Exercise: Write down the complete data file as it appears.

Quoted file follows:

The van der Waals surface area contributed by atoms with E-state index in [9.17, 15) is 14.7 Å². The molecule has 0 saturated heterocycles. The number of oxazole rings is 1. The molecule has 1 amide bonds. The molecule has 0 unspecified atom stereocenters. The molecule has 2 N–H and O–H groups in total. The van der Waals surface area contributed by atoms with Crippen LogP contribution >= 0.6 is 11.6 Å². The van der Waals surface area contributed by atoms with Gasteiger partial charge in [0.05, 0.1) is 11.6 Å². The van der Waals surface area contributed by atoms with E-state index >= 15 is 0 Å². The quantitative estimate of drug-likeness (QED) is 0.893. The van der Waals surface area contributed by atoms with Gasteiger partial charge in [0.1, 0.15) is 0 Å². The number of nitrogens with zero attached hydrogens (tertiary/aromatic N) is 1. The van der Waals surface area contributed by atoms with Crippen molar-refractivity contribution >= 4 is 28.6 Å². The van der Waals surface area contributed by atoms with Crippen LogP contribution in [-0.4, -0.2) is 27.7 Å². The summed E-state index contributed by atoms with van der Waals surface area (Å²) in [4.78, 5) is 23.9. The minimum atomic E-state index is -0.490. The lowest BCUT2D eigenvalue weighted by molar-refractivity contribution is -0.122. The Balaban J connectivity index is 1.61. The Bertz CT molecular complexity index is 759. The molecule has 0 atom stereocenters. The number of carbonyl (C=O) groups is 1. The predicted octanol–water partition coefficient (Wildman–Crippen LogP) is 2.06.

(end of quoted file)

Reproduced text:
The van der Waals surface area contributed by atoms with E-state index in [9.17, 15) is 14.7 Å². The molecule has 0 saturated heterocycles. The number of oxazole rings is 1. The molecule has 1 amide bonds. The molecule has 0 unspecified atom stereocenters. The molecule has 2 N–H and O–H groups in total. The van der Waals surface area contributed by atoms with Crippen LogP contribution >= 0.6 is 11.6 Å². The van der Waals surface area contributed by atoms with Gasteiger partial charge in [0.05, 0.1) is 11.6 Å². The van der Waals surface area contributed by atoms with E-state index >= 15 is 0 Å². The quantitative estimate of drug-likeness (QED) is 0.893. The van der Waals surface area contributed by atoms with Gasteiger partial charge in [0.1, 0.15) is 0 Å². The number of nitrogens with zero attached hydrogens (tertiary/aromatic N) is 1. The van der Waals surface area contributed by atoms with Crippen molar-refractivity contribution >= 4 is 28.6 Å². The van der Waals surface area contributed by atoms with Crippen LogP contribution in [-0.4, -0.2) is 27.7 Å². The summed E-state index contributed by atoms with van der Waals surface area (Å²) in [4.78, 5) is 23.9. The minimum atomic E-state index is -0.490. The lowest BCUT2D eigenvalue weighted by molar-refractivity contribution is -0.122. The Balaban J connectivity index is 1.61. The Bertz CT molecular complexity index is 759. The molecule has 0 atom stereocenters. The number of carbonyl (C=O) groups is 1. The predicted octanol–water partition coefficient (Wildman–Crippen LogP) is 2.06.